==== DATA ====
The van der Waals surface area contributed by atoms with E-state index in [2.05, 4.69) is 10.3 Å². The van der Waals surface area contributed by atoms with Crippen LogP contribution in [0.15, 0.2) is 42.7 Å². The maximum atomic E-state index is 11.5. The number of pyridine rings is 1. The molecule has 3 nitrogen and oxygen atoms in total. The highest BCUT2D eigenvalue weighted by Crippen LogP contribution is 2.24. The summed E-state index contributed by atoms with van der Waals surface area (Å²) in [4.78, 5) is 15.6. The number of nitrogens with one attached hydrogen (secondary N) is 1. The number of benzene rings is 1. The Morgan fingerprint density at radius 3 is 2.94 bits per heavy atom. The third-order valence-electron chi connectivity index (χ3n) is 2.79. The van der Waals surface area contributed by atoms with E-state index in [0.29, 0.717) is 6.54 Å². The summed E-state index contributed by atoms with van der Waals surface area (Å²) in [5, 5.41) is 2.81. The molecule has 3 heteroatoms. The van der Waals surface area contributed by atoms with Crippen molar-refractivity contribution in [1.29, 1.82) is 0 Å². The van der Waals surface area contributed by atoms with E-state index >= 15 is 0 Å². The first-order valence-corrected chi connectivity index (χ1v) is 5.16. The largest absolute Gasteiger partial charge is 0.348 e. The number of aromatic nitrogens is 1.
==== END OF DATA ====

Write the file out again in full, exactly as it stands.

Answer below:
The van der Waals surface area contributed by atoms with E-state index in [2.05, 4.69) is 10.3 Å². The van der Waals surface area contributed by atoms with Crippen LogP contribution in [0.15, 0.2) is 42.7 Å². The maximum atomic E-state index is 11.5. The number of pyridine rings is 1. The molecule has 3 nitrogen and oxygen atoms in total. The highest BCUT2D eigenvalue weighted by Crippen LogP contribution is 2.24. The summed E-state index contributed by atoms with van der Waals surface area (Å²) in [4.78, 5) is 15.6. The number of nitrogens with one attached hydrogen (secondary N) is 1. The number of benzene rings is 1. The Morgan fingerprint density at radius 3 is 2.94 bits per heavy atom. The third-order valence-electron chi connectivity index (χ3n) is 2.79. The van der Waals surface area contributed by atoms with E-state index in [0.29, 0.717) is 6.54 Å². The summed E-state index contributed by atoms with van der Waals surface area (Å²) in [5, 5.41) is 2.81. The molecule has 3 heteroatoms. The van der Waals surface area contributed by atoms with Crippen molar-refractivity contribution in [1.29, 1.82) is 0 Å². The van der Waals surface area contributed by atoms with E-state index >= 15 is 0 Å². The first-order valence-corrected chi connectivity index (χ1v) is 5.16. The largest absolute Gasteiger partial charge is 0.348 e. The number of aromatic nitrogens is 1.